packages quite cut it. So we hacked our way around Wordpress with a bit of custom PHP and voila! Room and resource
bookings that also spat out reports we could feed straight into our accounts package.
The annoying reality of underpriced sellouts and overpriced turkeys was our next target, a dynamic pricing experiment
which we ran with Monad and Royal Holloway Uni that received Arts Council and AHRC support. This eventually grew
into the (sadly not currently operating) secondary ticketing platform Neon, and my first step into sharing the software we’d
found we needed with other organisations. Neon trialled with the Royal Albert Hall before being crowded out of an already
Which brings us almost up to date. Time tracking apps, shared diaries and customer data tracking are also now firmly part of
the office mix, as is our newest platform Wubbub. Wubbub was born out of my experience of being both a writer of articles,
non-fiction and fiction and a publisher of all the above. Much like ticketing was a few years ago, the process of
commissioning, submitting and publishing written work is often labouring under a mix of old and new technologies, useful
and not-so-useful rules and habits from the 20th century. Wubbub is my way of making all of this better, and it’s pretty
exciting. I can’t plug it here - sshhh - but if you’re a writer or publisher you must come see!
If you’re finding your workdays are all sadmin and no gladmin, or if you’re looking to modernise your office processes and
free up your time for more daiquiris and fun-stuff, here’s my list of essential apps and affordable platforms.
Xero - our package of choice, with a clean interface for the non-accountant and easy on/off payroll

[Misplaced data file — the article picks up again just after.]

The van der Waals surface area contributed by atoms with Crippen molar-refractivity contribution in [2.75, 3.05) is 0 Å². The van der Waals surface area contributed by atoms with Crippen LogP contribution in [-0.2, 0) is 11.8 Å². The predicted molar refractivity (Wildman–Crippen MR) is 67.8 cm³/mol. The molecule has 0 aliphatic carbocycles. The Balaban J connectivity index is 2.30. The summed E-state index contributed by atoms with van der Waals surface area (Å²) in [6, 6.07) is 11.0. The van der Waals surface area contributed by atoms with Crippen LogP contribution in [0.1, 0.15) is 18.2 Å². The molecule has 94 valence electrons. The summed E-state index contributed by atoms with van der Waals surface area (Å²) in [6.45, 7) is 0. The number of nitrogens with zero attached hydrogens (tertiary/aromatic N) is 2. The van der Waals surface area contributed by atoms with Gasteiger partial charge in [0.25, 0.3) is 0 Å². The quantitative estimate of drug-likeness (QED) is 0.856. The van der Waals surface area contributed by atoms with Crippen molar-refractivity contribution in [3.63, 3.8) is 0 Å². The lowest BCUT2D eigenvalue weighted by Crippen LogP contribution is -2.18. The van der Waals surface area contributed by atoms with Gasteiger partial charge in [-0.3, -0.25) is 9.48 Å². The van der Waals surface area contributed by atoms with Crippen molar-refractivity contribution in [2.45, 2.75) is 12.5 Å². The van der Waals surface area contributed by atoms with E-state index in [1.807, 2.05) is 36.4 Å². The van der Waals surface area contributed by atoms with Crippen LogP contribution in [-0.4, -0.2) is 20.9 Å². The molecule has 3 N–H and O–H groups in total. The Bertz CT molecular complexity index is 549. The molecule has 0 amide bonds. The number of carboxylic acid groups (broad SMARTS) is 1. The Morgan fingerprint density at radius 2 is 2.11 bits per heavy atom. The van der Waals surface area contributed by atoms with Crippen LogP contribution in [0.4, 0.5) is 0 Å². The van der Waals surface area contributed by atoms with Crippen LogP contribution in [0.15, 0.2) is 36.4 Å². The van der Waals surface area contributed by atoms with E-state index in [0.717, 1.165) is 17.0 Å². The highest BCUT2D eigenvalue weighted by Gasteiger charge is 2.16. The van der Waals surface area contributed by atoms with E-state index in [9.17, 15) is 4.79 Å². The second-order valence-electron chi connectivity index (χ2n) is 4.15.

Quickbooks - One of the old-timer accounts packages that rescued itself from oblivion with some very nice updates
Starling - the best modern business account as far as I’m concerned, with an inline accounts package and lots of
seriously smart features
Karma - nice app to handle all staff advances and subs
Deputy - handle staff schedules and timesheets and push hours straight to your payroll package
PlanDay - more schedule management with a nice app for your employees
Google Calendars - still great and still free for shared calendars
Calendly - let your colleagues and clients book the time they want directly into your calendar
Asana - Project focussed shared calendars with lots of plugins and free for teams of up to 15
Toggl - track your hours to see what you get up to or give accurate reports to colleagues and clients
Segment - one line of code to feed all of your analytics packages with data
Amplitude - simple but powerful website user analysis to better understand your traffic
Crazy Egg - lots of user tracking again, but “heat maps” can be a revelation
Wubbub - content commissioning and submissions with none of the headaches
Canva - super-quick and easy gifs and videos for all your social media
Roam - a new benchmark in smart note-taking and “networked thought”
Google Optimize - make small tweaks to your site and run A/B tests without changing your core code